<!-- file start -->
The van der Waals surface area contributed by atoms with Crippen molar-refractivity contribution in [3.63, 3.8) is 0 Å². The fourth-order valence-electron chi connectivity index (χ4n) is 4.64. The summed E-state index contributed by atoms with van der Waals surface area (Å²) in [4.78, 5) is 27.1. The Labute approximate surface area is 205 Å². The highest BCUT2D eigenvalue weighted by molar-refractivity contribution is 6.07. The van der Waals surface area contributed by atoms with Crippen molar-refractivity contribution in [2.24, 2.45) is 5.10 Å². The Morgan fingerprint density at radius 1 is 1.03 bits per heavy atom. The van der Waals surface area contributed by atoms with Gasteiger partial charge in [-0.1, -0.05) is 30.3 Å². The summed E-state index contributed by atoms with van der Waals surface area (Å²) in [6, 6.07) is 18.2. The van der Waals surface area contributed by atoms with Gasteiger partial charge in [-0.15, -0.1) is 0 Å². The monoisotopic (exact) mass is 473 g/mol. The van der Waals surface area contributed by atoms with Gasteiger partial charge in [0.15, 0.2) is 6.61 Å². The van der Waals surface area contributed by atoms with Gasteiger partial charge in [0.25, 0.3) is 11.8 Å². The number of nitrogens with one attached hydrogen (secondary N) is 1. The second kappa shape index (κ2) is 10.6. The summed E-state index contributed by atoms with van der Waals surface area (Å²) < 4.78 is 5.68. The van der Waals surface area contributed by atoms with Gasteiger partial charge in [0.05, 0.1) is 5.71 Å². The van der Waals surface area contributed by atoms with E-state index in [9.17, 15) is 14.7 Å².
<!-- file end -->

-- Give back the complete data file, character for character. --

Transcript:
The van der Waals surface area contributed by atoms with Crippen molar-refractivity contribution in [3.63, 3.8) is 0 Å². The fourth-order valence-electron chi connectivity index (χ4n) is 4.64. The summed E-state index contributed by atoms with van der Waals surface area (Å²) in [4.78, 5) is 27.1. The Labute approximate surface area is 205 Å². The highest BCUT2D eigenvalue weighted by molar-refractivity contribution is 6.07. The van der Waals surface area contributed by atoms with Crippen molar-refractivity contribution in [2.24, 2.45) is 5.10 Å². The Morgan fingerprint density at radius 1 is 1.03 bits per heavy atom. The van der Waals surface area contributed by atoms with Gasteiger partial charge in [-0.1, -0.05) is 30.3 Å². The summed E-state index contributed by atoms with van der Waals surface area (Å²) in [6, 6.07) is 18.2. The van der Waals surface area contributed by atoms with Gasteiger partial charge in [-0.15, -0.1) is 0 Å². The monoisotopic (exact) mass is 473 g/mol. The van der Waals surface area contributed by atoms with Gasteiger partial charge in [0.15, 0.2) is 6.61 Å². The van der Waals surface area contributed by atoms with Gasteiger partial charge in [0.25, 0.3) is 11.8 Å². The number of nitrogens with one attached hydrogen (secondary N) is 1. The second kappa shape index (κ2) is 10.6. The summed E-state index contributed by atoms with van der Waals surface area (Å²) < 4.78 is 5.68. The van der Waals surface area contributed by atoms with Gasteiger partial charge in [0.05, 0.1) is 5.71 Å². The van der Waals surface area contributed by atoms with E-state index in [9.17, 15) is 14.7 Å².